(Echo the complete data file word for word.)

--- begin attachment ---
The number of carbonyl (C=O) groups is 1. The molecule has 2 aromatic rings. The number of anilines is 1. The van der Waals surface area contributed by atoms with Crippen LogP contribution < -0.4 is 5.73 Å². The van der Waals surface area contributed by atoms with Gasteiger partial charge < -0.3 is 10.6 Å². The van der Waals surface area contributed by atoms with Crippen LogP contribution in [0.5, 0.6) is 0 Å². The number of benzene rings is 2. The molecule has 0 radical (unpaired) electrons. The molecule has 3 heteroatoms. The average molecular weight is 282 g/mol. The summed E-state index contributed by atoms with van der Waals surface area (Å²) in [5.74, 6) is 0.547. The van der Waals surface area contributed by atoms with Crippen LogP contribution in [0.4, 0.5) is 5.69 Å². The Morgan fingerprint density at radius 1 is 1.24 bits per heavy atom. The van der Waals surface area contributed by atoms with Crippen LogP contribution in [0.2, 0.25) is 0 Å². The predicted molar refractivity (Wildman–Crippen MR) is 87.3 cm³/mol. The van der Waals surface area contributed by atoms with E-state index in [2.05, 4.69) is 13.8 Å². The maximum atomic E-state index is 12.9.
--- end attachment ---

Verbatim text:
The number of carbonyl (C=O) groups is 1. The molecule has 2 aromatic rings. The number of anilines is 1. The van der Waals surface area contributed by atoms with Crippen LogP contribution < -0.4 is 5.73 Å². The van der Waals surface area contributed by atoms with Gasteiger partial charge < -0.3 is 10.6 Å². The van der Waals surface area contributed by atoms with Crippen LogP contribution in [0.5, 0.6) is 0 Å². The number of benzene rings is 2. The molecule has 0 radical (unpaired) electrons. The molecule has 3 heteroatoms. The average molecular weight is 282 g/mol. The summed E-state index contributed by atoms with van der Waals surface area (Å²) in [5.74, 6) is 0.547. The van der Waals surface area contributed by atoms with Crippen LogP contribution in [0.4, 0.5) is 5.69 Å². The Morgan fingerprint density at radius 1 is 1.24 bits per heavy atom. The van der Waals surface area contributed by atoms with Crippen LogP contribution in [0.2, 0.25) is 0 Å². The predicted molar refractivity (Wildman–Crippen MR) is 87.3 cm³/mol. The van der Waals surface area contributed by atoms with E-state index in [2.05, 4.69) is 13.8 Å². The maximum atomic E-state index is 12.9.